But for a night, the fans who waved flashing white pom-poms enjoyed a reminder that their basketball heroes are still just a bunch of fun-loving college guys.
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Stuart Scott reprised his now-familiar role as emcee for Carolina’s traditional season kickoff, with support from Carolina’s pep band, cheerleaders, and American Idol finalist Anoop Desai. Sylvia Hatchell’s women’s squad, featuring veterans Jessica Breeland, Italee Lucas, and Cetera DeGraffenreid, showed off a number of new players while sporting pink jerseys and shorts. The Tar Heel women’s volleyball team tossed in a 3-1 victory over Duke for good measure.
The night, however, belonged to Roy Williams, his assistants, and most of all, his players.
Following the tradition Williams imported from Kansas, Carolina’s players began the night entertaining a nearly full house of 18,700 with a variety of dance routines and video skits. Each dance number marked the era of a previous championship. Some younger fans in attendance might have preferred the performance for 2005’s title featuring seniors Marcus Ginyard, Marc Campbell, and Deon Thompson dancing in gold suits to Kanye West’s “Gold Digger.” But it was hard to top the sight of the entire team in Elvis wigs and Carolina blue jumpsuits, swaying to “Jailhouse Rock” in an homage to the undefeated 1957 team.
Williams was, as usual, a subject of the skits’ humor as well as an appreciative audience member. The team paid tribute to 1982’s title by joking on their head coach’s unforgettable Guitar Hero ad from last March, dancing in boxers in their own imitation of Tom Cruise. Based on the response of some female fans in attendance, it seems fair to say the players’ version was more appealing than Williams’.
“We always have a great time at Late Night,” Ginyard said after the festivities wound down. “It’s always a good chance for us to act up a little out there.”
Throughout the night, Carolina’s most recent title -- just six months old -- was never far from anyone’s mind. Some of the night’s biggest cheers were reserved for a video montage of great moments from the Tar Heels’ run to Detroit. And Tyler Hansbrough’s larger than life presence remained in the building, even as some of his former teammates spoofed his recent AT&T commercial with their own version of a lost dog video -- this one featuring freshman John Henson in the role of little girl and the 2009 NCAA trophy as the missing pet.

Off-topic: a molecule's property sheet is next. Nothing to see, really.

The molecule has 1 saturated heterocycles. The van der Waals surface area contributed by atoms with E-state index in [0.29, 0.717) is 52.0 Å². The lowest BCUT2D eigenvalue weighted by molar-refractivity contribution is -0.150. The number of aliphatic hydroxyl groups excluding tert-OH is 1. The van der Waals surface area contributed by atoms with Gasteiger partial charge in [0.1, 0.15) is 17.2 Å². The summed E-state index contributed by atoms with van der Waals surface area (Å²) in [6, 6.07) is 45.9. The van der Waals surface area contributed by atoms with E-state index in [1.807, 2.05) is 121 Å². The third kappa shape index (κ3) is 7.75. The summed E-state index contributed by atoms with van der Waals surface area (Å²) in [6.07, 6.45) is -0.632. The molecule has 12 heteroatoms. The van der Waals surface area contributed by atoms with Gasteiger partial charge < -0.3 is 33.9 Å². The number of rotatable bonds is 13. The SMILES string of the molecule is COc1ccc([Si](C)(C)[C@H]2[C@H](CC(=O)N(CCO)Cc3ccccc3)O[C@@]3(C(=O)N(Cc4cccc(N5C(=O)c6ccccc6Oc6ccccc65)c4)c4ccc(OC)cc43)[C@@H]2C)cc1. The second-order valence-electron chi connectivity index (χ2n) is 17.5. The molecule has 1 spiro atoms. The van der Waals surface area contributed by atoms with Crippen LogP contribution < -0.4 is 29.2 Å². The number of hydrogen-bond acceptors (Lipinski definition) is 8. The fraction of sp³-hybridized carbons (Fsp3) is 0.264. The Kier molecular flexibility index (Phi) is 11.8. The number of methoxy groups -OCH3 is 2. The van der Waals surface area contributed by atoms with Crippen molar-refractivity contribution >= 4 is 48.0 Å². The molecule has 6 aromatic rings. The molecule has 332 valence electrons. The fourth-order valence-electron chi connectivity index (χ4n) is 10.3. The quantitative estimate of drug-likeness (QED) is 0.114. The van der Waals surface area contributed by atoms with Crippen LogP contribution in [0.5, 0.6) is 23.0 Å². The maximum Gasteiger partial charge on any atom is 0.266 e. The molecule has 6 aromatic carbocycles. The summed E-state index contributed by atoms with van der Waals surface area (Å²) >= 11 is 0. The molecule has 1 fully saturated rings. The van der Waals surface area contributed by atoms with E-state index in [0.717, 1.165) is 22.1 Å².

And it was hard not to think of Hansbrough when Deon Thompson stopped the clock during the team’s 20-minute scrimmage after losing a contact lens.
But No. 50 and most of his championship teammates spent the night miles away preparing for their own debuts in the NBA. So in Chapel Hill, attention quickly focused on the five freshmen who must step into the void.
Whether dancing or dunking, it was hard to miss 6-10 Henson, the player most assume will make an early contribution, despite the Tar Heels’ already-strong corps of returning forwards. Henson scored the first points of the night’s scrimmage, threw down a couple of impressive dunks, and wowed the crowd with his length and leaping ability. He finished his first unofficial outing in front of the Dean Dome fans with 10 points.
“It’s hard to describe,” Ginyard said of his new teammate. “He can do some interesting things out there. We’ve just got to let it play out and see what he does. But there’s no question he’s going to be a big help to this team.”
Junior Will Graves hit three straight 3-pointers early on the way to a game-high 12 points, leading the Blue team to a 36-32 win over a White team featuring Henson, Deon Thompson, and Larry Drew II. Ed Davis added 10 points for the Blue team, showing some of his off-season improvement with a nice face-up jumper to accompany strong rebounding and shot blocking.
But as ESPN’s cameras moved on and Carolina’s army of support staff packed away the costumes, Ginyard quickly put it all in perspective. The fun and games are now over, and Williams will probably be laughing at his team’s occasional gaffes a lot less.
“Coach and everyone else knows tomorrow is the real day we’re celebrating,” he said, looking ahead to Carolina’s first full practice on Saturday morning. “Now it’s time to get in here and go to work.”